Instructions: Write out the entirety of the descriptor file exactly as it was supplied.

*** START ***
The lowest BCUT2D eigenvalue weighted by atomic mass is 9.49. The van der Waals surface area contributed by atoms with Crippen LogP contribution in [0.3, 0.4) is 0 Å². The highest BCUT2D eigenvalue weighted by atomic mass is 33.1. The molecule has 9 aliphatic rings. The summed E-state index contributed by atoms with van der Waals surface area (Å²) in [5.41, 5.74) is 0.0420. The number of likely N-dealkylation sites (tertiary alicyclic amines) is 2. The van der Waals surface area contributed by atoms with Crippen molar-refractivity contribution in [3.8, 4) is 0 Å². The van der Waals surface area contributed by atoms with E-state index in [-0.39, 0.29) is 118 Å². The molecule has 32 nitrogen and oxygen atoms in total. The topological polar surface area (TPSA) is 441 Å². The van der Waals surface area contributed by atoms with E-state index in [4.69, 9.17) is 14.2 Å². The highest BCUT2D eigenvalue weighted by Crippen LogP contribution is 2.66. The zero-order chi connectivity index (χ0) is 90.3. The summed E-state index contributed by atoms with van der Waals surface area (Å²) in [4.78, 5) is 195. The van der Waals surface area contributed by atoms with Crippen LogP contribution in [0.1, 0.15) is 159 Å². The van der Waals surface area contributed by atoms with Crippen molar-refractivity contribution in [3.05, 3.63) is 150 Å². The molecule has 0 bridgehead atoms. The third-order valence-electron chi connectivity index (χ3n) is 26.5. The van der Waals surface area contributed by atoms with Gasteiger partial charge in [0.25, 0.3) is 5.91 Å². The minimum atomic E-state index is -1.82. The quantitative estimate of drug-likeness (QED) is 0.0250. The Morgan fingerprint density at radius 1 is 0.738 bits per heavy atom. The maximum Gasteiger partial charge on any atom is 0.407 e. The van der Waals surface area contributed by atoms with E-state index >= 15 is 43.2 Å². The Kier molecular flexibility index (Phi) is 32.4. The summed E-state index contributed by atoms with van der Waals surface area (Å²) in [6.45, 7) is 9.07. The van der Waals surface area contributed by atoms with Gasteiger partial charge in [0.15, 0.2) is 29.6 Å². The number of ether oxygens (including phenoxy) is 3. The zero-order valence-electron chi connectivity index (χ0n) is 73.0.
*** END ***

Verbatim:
The lowest BCUT2D eigenvalue weighted by atomic mass is 9.49. The van der Waals surface area contributed by atoms with Crippen LogP contribution in [0.3, 0.4) is 0 Å². The highest BCUT2D eigenvalue weighted by atomic mass is 33.1. The molecule has 9 aliphatic rings. The summed E-state index contributed by atoms with van der Waals surface area (Å²) in [5.41, 5.74) is 0.0420. The number of likely N-dealkylation sites (tertiary alicyclic amines) is 2. The van der Waals surface area contributed by atoms with Crippen molar-refractivity contribution in [3.8, 4) is 0 Å². The van der Waals surface area contributed by atoms with E-state index in [-0.39, 0.29) is 118 Å². The molecule has 32 nitrogen and oxygen atoms in total. The topological polar surface area (TPSA) is 441 Å². The van der Waals surface area contributed by atoms with E-state index in [4.69, 9.17) is 14.2 Å². The highest BCUT2D eigenvalue weighted by Crippen LogP contribution is 2.66. The zero-order chi connectivity index (χ0) is 90.3. The summed E-state index contributed by atoms with van der Waals surface area (Å²) in [4.78, 5) is 195. The van der Waals surface area contributed by atoms with Crippen LogP contribution in [0.1, 0.15) is 159 Å². The van der Waals surface area contributed by atoms with Crippen molar-refractivity contribution in [3.05, 3.63) is 150 Å². The molecule has 0 bridgehead atoms. The third-order valence-electron chi connectivity index (χ3n) is 26.5. The van der Waals surface area contributed by atoms with Gasteiger partial charge in [0.25, 0.3) is 5.91 Å². The minimum atomic E-state index is -1.82. The quantitative estimate of drug-likeness (QED) is 0.0250. The Morgan fingerprint density at radius 1 is 0.738 bits per heavy atom. The maximum Gasteiger partial charge on any atom is 0.407 e. The van der Waals surface area contributed by atoms with E-state index >= 15 is 43.2 Å². The Kier molecular flexibility index (Phi) is 32.4. The summed E-state index contributed by atoms with van der Waals surface area (Å²) in [6.45, 7) is 9.07. The van der Waals surface area contributed by atoms with Gasteiger partial charge in [0.15, 0.2) is 29.6 Å². The number of ether oxygens (including phenoxy) is 3. The zero-order valence-electron chi connectivity index (χ0n) is 73.0.